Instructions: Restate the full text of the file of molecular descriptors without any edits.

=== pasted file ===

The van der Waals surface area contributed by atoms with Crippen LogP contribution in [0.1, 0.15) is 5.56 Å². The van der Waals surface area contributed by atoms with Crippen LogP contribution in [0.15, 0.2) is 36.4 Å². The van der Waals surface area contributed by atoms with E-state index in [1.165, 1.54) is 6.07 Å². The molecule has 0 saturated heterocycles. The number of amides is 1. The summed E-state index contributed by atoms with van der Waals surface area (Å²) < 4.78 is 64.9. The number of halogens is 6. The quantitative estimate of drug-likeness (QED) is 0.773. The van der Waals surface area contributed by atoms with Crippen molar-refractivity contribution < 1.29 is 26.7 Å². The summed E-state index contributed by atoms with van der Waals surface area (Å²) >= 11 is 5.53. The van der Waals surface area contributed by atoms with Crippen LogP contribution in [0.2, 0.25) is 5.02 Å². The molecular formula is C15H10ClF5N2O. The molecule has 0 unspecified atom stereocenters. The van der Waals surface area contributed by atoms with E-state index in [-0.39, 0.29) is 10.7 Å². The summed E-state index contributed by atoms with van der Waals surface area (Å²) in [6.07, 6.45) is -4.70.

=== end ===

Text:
The van der Waals surface area contributed by atoms with Crippen LogP contribution in [0.1, 0.15) is 5.56 Å². The van der Waals surface area contributed by atoms with Crippen LogP contribution in [0.15, 0.2) is 36.4 Å². The van der Waals surface area contributed by atoms with E-state index in [1.165, 1.54) is 6.07 Å². The molecule has 0 saturated heterocycles. The number of amides is 1. The summed E-state index contributed by atoms with van der Waals surface area (Å²) < 4.78 is 64.9. The number of halogens is 6. The quantitative estimate of drug-likeness (QED) is 0.773. The van der Waals surface area contributed by atoms with Crippen molar-refractivity contribution < 1.29 is 26.7 Å². The summed E-state index contributed by atoms with van der Waals surface area (Å²) >= 11 is 5.53. The van der Waals surface area contributed by atoms with Crippen LogP contribution in [0.2, 0.25) is 5.02 Å². The molecular formula is C15H10ClF5N2O. The molecule has 0 unspecified atom stereocenters. The van der Waals surface area contributed by atoms with E-state index in [-0.39, 0.29) is 10.7 Å². The summed E-state index contributed by atoms with van der Waals surface area (Å²) in [6.07, 6.45) is -4.70.